In a previous episode, I tried to setup Xcode to run unit tests from a bundle. While it worked, it didn't work in all cases. First off, I probably should have used load instead of initialize. But even that doesn't help. The problem is that loading the bundle before tests run works only when you reference functions or Objective-C classes from your test case. Access a plain-old ordinary C symbol, and you're hosed. This happens, for example, when using constants for notification names, which would be defined in a header like:

extern NSString * const MyNotification;

If you now try and use MyNotification from within a test, and build the unit test target, you'll get a runtime link edit error along the lines of: "Symbol not found: _MyNotification" (the compiler always adds an underscore in front of all symbol names). This is because functions are bound lazily, and global variables are not. Or more precisely, global variables cannot be loaded lazily. Extrapolating from information in Tech Note 2064, and after thinking about this, it makes sense. The dynamic link editor can setup stubs for functions: e.g. func() calls dyld_stub_func(), which then finds the _func symbol, and calls it. That's not really how it's done, but it's close (do an "nm <executble> | grep dyld" sometime). This level of indirection cannot be done for global variables (or function pointers).

Okay, so how to solve this. We need to find a way to get the global symbols into the unit test bundle before the unit tests run. It is possible, but it requires a little more work than last time. Xcode uses a trick of setting the DYLD_INSERT_LIBRARIES dyld environment variable to force loading a library before an application is run. Unfortunately, this cannot be used to load a bundle. I couldn't figure out how to get the OCUnit otest tool to do it, either. So I had to write my own unit test rig, which I'm calling BundleTestRunner.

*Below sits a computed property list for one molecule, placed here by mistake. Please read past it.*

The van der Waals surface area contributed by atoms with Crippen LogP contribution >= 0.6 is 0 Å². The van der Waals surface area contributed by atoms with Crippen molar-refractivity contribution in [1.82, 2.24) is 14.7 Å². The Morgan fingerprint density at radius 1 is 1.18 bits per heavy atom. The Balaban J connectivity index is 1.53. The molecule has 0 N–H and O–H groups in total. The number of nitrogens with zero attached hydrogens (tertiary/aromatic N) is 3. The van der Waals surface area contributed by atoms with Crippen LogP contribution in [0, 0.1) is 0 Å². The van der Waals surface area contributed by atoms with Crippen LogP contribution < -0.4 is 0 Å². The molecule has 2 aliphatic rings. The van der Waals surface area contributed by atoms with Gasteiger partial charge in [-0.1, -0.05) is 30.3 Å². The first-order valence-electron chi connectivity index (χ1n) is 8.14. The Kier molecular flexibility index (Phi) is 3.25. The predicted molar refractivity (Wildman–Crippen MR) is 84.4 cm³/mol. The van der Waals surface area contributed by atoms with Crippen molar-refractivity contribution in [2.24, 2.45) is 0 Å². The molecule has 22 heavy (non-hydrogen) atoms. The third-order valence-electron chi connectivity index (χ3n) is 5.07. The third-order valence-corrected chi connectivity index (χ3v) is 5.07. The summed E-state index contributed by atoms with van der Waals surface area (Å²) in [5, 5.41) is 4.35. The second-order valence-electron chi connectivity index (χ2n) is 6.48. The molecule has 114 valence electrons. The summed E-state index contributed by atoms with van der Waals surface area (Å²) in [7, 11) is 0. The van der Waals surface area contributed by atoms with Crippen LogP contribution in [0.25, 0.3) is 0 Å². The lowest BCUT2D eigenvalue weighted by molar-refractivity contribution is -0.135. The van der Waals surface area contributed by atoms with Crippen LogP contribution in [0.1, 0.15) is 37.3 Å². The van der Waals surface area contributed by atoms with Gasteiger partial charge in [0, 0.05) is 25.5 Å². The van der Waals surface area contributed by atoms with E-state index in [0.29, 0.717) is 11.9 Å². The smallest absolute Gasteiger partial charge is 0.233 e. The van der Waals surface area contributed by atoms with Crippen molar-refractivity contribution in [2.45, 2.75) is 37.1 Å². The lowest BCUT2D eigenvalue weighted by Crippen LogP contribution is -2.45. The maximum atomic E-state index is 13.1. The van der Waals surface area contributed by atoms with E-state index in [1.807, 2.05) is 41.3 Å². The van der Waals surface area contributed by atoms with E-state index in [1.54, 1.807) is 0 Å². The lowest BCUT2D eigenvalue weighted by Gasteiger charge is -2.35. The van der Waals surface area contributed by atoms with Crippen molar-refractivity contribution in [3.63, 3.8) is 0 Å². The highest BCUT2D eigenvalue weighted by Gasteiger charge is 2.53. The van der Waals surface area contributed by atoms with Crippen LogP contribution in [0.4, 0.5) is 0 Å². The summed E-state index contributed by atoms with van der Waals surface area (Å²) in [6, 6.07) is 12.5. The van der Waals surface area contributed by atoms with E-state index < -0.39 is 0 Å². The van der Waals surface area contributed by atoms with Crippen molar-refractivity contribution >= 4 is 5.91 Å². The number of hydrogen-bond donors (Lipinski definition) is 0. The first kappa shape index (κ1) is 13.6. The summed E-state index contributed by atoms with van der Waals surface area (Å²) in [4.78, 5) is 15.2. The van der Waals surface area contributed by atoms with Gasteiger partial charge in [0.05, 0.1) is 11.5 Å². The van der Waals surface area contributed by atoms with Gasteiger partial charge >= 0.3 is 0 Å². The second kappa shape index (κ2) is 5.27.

In your project, create a new Cocoa shell tool target named BundleTestRunner. There are some build settings that need to be changed, but first the code:

#import <SenTestingKit/SenTestingKit.h>

int main(int argc, char * argv[])
    NSAutoreleasePool * pool = [[NSAutoreleasePool alloc] init];

    NSEnumerator * arguments =
        [[[NSProcessInfo processInfo] arguments] objectEnumerator];
    // Skip argv[0]
    [arguments nextObject];
    NSString * bundlePath;
    NSString * lastBundlePath;
    while (bundlePath = [arguments nextObject])
        NSBundle * bundleToLoad = [NSBundle bundleWithPath: bundlePath];
        if ([bundleToLoad load])
            NSLog(@"Loaded bundle: %@", bundlePath);
            lastBundlePath = bundlePath;

    SenTestSuite * suite;
    suite = [SenTestSuite testSuiteForBundlePath: lastBundlePath];
    BOOL hasFailed = ![[suite run] hasSucceeded];
    [pool release];
    return ((int) hasFailed);
    return 0;

This tool takes a list of bundles as command line arguments. It tries to load each of them, and then it runs all tests found in the last one. To run this on your unit test bundle, you would run it like:

BundleTestRunner .../MyBundle.bundle .../MyUnitTests.octest

There is one final issue to overcome: two-level namespaces. Two-level namespaces were created in OS X 10.2 to reduce symbol conflicts between loaded bundles. This means if an app loads two bundles, they could both define a symbol with the same name without a link error (so long as the main app doesn't try to reference it). This causes problems for BundleTestRunner. With two-level namespaces, the MyNotification symbol loaded from MyBundle.bundle is not available to MyUniTests.octest. This is normally a Good Thing, but in this case, two-level namespaces need to be disabled. One way to do this is to set the DYLD_FORCE_FLAT_NAMESPACE dyld environment variable. But a better option is to link BundleTestRunner with -force_flat_namespace linker option.

On to the build settings. Open up the build properties for the target, and turn off the "ZeroLink" setting (it's probably on for the Debug configuration). Next Add -framework SenTestingKit and -force_flat_namespace to "Other Linker Flags". This adds a reference to SenTestingKit and disables two-level namespaces, as previously discussed.

That's all for BundleTestRunner. Now create unit a test bundle, as usual. Add a dependency to BundleTestRunner, as well as to the bundle you'd like to test. After adding tests, building will cause errors, though, because it's still using the Xcode test runner, instead of BundleTestRunner. Change the script in the "Run Script Phase" to:

./BundleTestRunner MyBundle.bundle ${WRAPPER_NAME}

This causes BundleTestRunner to load MyBundle.bundle and WRAPPER_NAME, and the run all tests in WRAPPER_NAME. Finally, that's all! You should now be able tun run the unit tests when building the unit test target.